Power to the Provider: Repeal of Net Neutrality Threatens Internet Freedom

First it was Obama Care then the Trans-Pacific Partnership agreement. Now the Trump administration has its sights set on another one of the Obama administration’s policy: Net Neutrality.

In 2015, the Obama administration pushed for net neutrality which acted to preserve Internet freedom and prevented the large Internet Service Providers (ISP’s) like Verizon, AT&T, Comcast and Charter from manipulating it into pay-to-play lanes for web and media companies.

Advocates for net neutrality argue that it is necessary to allow everyone equal access to online-based content. Critics of net neutrality say it is bad for business as it discriminates against broadband Internet suppliers by lumping them together with other common carrier utility providers.

President Donald Trump appointed former Verizon lawyer, Ajit Pai, as the new commissioner of the Federal Communications Commission (FCC). Pai was a minority Republican member of the FCC and voted against net neutrality in 2015.

When he became FCC Chairman, Pai made it known that he would move to either roll back or disregard several regulations that were promulgated by the Obama administration to protect consumer rights. One such regulation is net neutrality.

In a statement released 21 November, Pai outlined his plan to repeal net neutrality:

“Under my proposal, the federal government will stop micromanaging the Internet. Instead the FCC would simply require Internet Service Providers to be transparent about their practices.”

The current set of rules for net neutrality prevented ISP’s such as Comcast from deliberately speeding up or slowing down traffic originating from specific websites and apps.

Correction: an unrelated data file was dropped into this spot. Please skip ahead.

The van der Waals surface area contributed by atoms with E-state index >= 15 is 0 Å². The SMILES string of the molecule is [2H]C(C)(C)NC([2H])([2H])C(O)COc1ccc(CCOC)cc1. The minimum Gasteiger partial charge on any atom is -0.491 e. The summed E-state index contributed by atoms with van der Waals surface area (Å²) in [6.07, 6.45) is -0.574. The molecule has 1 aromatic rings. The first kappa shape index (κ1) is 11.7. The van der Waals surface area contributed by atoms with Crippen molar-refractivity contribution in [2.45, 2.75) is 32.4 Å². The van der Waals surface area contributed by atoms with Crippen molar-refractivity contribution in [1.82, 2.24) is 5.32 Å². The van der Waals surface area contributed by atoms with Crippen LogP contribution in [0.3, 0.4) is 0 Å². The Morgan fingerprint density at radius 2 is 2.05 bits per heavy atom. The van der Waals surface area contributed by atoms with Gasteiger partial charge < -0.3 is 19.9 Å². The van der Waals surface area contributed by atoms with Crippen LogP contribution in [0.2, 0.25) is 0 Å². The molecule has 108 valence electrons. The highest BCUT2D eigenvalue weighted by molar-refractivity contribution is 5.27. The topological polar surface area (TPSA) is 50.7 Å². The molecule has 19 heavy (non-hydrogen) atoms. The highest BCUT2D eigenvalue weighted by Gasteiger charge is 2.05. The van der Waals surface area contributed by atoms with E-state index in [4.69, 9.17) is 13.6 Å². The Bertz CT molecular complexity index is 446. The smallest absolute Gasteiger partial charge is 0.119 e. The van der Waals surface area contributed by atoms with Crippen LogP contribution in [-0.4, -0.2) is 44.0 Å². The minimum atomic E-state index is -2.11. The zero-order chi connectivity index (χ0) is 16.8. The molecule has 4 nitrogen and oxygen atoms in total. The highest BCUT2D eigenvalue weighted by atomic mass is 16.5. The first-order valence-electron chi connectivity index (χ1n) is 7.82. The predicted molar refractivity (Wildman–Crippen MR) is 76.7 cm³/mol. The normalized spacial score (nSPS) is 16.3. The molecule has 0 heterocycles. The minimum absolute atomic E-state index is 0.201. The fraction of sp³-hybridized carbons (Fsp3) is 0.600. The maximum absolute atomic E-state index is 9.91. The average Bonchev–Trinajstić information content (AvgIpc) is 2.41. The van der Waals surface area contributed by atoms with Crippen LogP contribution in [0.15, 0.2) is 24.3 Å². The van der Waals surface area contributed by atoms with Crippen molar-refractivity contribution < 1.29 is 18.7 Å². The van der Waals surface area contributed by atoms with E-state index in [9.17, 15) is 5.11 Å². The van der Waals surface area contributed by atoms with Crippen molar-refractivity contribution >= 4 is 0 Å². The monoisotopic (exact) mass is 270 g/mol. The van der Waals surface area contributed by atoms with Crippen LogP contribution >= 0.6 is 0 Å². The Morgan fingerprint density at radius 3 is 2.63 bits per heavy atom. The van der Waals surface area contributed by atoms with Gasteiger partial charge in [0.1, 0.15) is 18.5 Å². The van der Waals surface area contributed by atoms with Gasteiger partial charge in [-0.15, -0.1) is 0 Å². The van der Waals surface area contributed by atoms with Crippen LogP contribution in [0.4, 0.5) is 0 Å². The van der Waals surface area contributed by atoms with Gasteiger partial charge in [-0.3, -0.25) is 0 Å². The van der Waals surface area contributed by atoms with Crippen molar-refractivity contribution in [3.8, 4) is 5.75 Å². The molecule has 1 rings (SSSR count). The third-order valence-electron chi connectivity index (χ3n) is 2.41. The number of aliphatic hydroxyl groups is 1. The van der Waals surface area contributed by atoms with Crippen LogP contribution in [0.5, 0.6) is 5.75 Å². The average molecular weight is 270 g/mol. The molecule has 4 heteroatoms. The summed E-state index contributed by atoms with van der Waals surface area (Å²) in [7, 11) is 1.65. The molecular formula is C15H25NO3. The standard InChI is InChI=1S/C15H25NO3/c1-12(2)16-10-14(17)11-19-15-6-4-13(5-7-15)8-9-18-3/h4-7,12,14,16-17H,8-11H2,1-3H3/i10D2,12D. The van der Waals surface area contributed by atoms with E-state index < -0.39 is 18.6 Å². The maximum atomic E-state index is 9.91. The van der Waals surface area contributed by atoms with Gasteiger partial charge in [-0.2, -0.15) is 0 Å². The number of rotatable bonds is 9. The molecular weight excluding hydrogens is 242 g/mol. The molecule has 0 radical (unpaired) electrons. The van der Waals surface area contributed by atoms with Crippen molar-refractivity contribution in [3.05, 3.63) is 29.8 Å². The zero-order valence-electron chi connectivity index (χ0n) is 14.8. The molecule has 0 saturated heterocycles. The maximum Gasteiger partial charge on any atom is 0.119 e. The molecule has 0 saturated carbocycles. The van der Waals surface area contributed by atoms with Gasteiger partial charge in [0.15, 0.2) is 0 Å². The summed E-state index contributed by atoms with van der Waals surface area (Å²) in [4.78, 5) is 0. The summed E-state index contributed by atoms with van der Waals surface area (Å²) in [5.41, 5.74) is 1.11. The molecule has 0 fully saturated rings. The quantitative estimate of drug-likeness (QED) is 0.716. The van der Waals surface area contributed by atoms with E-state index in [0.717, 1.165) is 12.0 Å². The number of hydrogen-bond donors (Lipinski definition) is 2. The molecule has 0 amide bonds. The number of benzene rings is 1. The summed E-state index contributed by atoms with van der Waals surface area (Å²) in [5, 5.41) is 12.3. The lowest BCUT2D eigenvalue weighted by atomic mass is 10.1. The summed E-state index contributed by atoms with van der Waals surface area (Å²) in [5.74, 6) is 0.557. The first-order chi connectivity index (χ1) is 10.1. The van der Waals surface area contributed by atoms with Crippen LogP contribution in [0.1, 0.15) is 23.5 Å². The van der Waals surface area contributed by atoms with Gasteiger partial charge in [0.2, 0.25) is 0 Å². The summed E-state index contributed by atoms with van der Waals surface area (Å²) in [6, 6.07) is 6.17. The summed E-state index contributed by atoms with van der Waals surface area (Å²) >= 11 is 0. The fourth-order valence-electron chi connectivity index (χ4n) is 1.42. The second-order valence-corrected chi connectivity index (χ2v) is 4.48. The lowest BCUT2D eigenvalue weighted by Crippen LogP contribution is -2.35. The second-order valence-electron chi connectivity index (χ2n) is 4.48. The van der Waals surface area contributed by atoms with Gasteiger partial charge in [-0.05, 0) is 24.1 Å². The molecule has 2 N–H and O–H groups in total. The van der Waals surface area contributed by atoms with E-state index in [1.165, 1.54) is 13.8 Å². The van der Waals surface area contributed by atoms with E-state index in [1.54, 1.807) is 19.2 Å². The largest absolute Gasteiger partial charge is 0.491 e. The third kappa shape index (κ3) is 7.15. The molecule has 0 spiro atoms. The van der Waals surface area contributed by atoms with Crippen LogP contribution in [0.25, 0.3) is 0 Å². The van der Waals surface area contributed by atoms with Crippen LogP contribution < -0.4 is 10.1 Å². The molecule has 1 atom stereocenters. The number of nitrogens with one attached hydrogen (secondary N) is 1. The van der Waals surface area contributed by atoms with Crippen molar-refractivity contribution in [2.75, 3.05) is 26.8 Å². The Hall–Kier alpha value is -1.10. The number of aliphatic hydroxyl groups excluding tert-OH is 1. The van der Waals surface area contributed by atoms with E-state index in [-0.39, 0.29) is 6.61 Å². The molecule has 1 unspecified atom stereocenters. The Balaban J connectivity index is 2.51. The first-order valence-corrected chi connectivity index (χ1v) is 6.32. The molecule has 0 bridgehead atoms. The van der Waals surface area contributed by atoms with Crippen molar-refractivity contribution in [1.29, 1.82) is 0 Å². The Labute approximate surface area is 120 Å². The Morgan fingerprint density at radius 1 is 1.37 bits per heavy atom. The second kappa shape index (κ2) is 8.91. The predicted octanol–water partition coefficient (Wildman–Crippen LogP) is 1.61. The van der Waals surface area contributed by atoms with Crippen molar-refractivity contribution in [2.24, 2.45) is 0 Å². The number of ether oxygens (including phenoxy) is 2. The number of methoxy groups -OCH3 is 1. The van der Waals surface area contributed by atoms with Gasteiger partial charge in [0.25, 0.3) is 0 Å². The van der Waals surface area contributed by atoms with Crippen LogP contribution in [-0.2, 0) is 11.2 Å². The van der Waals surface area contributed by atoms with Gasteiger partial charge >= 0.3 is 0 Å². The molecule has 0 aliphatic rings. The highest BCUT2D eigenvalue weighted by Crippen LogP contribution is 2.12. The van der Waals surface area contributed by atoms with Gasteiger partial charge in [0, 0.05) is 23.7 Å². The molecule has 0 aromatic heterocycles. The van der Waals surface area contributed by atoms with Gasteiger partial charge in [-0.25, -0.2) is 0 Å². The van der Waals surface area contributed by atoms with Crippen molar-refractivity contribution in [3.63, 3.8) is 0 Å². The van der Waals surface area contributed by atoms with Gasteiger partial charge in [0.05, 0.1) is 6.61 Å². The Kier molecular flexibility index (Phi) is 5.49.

The idea behind the policy was to allow freedom of choice when it came to content. Big business should not have a say in what types of content Internet users should consume.

Pai also intends to eliminate a rule that prevents ISPs from becoming selective on the content they want to prioritize. If approved, ISPs can highlight their own content or those from third parties they have signed deals with.

In place of these restrictions, the FCC would require all ISPs to publicly disclose all of its decisions that pertain to blocking, throttling or paid prioritization. The FCC would then evaluate on whether the decision had an anti-competition bias.

As expected, Pai’s action on repealing net neutrality was met with praise and approval from telecommunications companies. The same cannot be said for companies in the tech industry and consumer advocacy groups.

Michael Beckerman, President and CEO of the Internet Association, a group that represents Facebook, Google and Amazon believes Pai just killed Internet freedom for Americans:

“The proposal undoes nearly two decades of bipartisan agreement on baseline net neutrality principles that protect Americans’ ability to access the entire Internet.”

Pai’s announcement comes six months after the FCC started the repeal process. During the period, the FCC received millions of comments regarding the repeal with a clear majority supporting the current protections provided for by net neutrality.